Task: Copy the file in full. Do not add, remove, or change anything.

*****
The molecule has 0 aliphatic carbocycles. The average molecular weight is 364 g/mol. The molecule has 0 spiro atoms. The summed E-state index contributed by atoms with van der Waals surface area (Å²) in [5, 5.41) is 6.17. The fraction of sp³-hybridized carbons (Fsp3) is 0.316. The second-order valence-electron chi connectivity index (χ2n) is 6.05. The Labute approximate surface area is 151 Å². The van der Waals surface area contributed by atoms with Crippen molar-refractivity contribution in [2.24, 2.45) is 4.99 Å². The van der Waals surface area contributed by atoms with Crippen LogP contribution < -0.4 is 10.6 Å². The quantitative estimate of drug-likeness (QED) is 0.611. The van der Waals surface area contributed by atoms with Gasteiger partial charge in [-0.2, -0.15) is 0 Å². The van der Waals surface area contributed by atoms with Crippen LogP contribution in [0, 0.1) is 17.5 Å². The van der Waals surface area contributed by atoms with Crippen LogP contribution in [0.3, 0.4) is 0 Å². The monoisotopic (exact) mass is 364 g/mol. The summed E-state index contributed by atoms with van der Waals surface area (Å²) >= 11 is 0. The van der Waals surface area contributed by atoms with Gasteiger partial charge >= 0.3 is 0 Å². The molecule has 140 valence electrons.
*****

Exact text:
The molecule has 0 aliphatic carbocycles. The average molecular weight is 364 g/mol. The molecule has 0 spiro atoms. The summed E-state index contributed by atoms with van der Waals surface area (Å²) in [5, 5.41) is 6.17. The fraction of sp³-hybridized carbons (Fsp3) is 0.316. The second-order valence-electron chi connectivity index (χ2n) is 6.05. The Labute approximate surface area is 151 Å². The van der Waals surface area contributed by atoms with Crippen molar-refractivity contribution in [2.24, 2.45) is 4.99 Å². The van der Waals surface area contributed by atoms with Crippen LogP contribution < -0.4 is 10.6 Å². The quantitative estimate of drug-likeness (QED) is 0.611. The van der Waals surface area contributed by atoms with Gasteiger partial charge in [-0.2, -0.15) is 0 Å². The van der Waals surface area contributed by atoms with Crippen LogP contribution in [0, 0.1) is 17.5 Å². The van der Waals surface area contributed by atoms with Crippen LogP contribution in [0.3, 0.4) is 0 Å². The monoisotopic (exact) mass is 364 g/mol. The summed E-state index contributed by atoms with van der Waals surface area (Å²) >= 11 is 0. The van der Waals surface area contributed by atoms with Gasteiger partial charge >= 0.3 is 0 Å². The molecule has 140 valence electrons.